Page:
Advantages of Social Networks

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Robert Patton
ENG110, Professor Silvey
30 September 2011
The Disadvantages of Social Network Sites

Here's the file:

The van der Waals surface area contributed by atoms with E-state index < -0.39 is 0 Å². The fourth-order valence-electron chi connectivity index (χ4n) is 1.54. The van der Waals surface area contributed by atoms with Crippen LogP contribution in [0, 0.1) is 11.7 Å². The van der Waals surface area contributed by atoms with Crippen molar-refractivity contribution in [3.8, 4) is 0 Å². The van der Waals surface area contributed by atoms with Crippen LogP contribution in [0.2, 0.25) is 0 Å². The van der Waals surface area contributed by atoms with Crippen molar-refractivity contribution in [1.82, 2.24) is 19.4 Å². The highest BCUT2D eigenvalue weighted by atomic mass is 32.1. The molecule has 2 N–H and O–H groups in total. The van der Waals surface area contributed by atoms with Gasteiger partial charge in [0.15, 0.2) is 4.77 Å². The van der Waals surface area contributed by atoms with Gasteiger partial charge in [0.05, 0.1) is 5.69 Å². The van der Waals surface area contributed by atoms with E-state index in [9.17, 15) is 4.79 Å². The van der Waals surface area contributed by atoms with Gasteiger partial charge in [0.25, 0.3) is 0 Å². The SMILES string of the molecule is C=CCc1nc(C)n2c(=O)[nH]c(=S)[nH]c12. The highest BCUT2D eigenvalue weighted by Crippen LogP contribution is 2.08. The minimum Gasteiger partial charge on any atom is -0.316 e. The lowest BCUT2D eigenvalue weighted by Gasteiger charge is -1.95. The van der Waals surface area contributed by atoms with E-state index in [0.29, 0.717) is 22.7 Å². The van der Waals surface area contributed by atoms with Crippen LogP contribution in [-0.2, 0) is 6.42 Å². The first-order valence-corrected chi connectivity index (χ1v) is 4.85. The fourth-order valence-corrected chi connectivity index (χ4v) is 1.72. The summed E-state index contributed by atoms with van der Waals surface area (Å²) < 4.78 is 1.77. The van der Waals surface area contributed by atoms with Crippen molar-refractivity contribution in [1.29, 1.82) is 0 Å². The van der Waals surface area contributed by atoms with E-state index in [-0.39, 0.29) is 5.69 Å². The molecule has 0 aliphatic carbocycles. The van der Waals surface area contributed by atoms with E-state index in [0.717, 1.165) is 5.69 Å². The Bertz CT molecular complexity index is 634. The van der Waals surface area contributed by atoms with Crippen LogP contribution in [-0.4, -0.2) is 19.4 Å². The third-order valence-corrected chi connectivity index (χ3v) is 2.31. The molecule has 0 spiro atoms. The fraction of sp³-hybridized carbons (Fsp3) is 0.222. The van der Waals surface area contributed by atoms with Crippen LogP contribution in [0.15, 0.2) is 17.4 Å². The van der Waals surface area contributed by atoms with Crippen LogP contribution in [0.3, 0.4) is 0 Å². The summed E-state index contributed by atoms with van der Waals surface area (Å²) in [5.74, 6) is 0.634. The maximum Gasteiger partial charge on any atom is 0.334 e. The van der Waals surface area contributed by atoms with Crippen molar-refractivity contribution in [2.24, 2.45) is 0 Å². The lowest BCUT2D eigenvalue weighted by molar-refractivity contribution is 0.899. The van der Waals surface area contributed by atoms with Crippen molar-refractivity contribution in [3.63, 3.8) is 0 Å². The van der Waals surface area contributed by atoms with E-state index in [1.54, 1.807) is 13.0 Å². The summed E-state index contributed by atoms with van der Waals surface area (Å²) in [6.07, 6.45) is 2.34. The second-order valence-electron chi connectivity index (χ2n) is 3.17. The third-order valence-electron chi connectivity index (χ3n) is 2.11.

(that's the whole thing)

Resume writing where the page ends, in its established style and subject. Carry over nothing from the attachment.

It is true that social network sites are growing at an alarming rate and that there are many advantages and disadvantages in using social network sites. If one understands these advantages and attempts to avoid the disadvantages, then one can use these sites to improve their knowledge, increase personal relationships with Family and friends, and create a functioning secure social network on-line. Because social network sites play such an important and valuable role in society today, it is detrimental that one undertstands the disadvantages to using them. Social network sites can cause addiction, lower grades, cyber bullying, health problems, and a false sense of privacy. The intent of this short essay is to bring to forefront, these five major disadvantages. One disadvantage, and one of the most overlooked, is that social network sites can be addictive. According to a study of 1000 Americans conducted by Pam Dyer of Retrevo (Dyer), several questions were asked, on when, where, and how much time they spend on sites like Facebook and Twitter. Over 48% of those surveyed said they check their on-line status in bed. Facebook recently published its user statistics, which revealed the network had over 800 million users (Zuckerberg). If these studies by Dyer are correct, and the statistics of Zuckerberg are accurate, then that means almost 395 million people check or update their Facebook status while in bed. Each day more and more users become addicted to social network sites. Social network sites can lead to a decrease in a students GPA, and this affects high school and college students alike. By spending more time on-line and on social sites, one is expending valuable time that one normally would use to study. In April of 2009, Aryn Karpinski (Karpinski) conducted a study with 219 undergraduate and graduate college students attending Ohio State University and determined that there is a relationship among Facebook usage and lower grades. She concluded that Facebook users had GPAs between 3.0 and 3.5, while non-users had GPAs between 3.5 and 4.0. That is almost an entire letter grade. Perhaps college students may find other ways to spend their time if they were not on Facebook or Twitter, and they would probably still get lower grades, but perhaps the lower GPA’s could truly be associated with spending too much time socializing on the Internet. Cyber bullying is also growing at an alarming rate. In a recent survey conducted by the Cherry Hill Police Department, Cherry Hill, New Jersey (Cherry) revealed that 42% of kids surveyed were victims of cyber bullying while using the Internet. This survey, conducted on 1500 teens, also revealed that 35% have at some time on the Internet, been threatened by another user and that 53% of those surveyed say they themselves are guilty of saying inappropriate or hurtful things to someone else while on-line. ABC News (Goldman) reported last year that nine Massachusetts teenagers have been charged with “unrelenting bulling” of a 15 year old who killed herself in January 2010. The teens routinely tormented Phoebe Prince, an Irish immigrant, through emails and Facebook for dating an older football player. These oral assaults lasted for three months before Phoebe finally hung herself in her home. Bullying is no longer about strong kids picking on weak kids on the playground; it is now all day, every day, and consists of online verbal bashing. Teens can now bully others through email, chat rooms and on social network sites. In a current web article written by Ashley Day (Day), of Everyday Health Properties, Day examines Facebook in an attempt to define a new illness called, “Facebook Depression”. Day defined it as “a condition said to result when tweens and teens spend too much time on social media, leading them to turn to substance abuse, unsafe sexual practices, or aggressive or...
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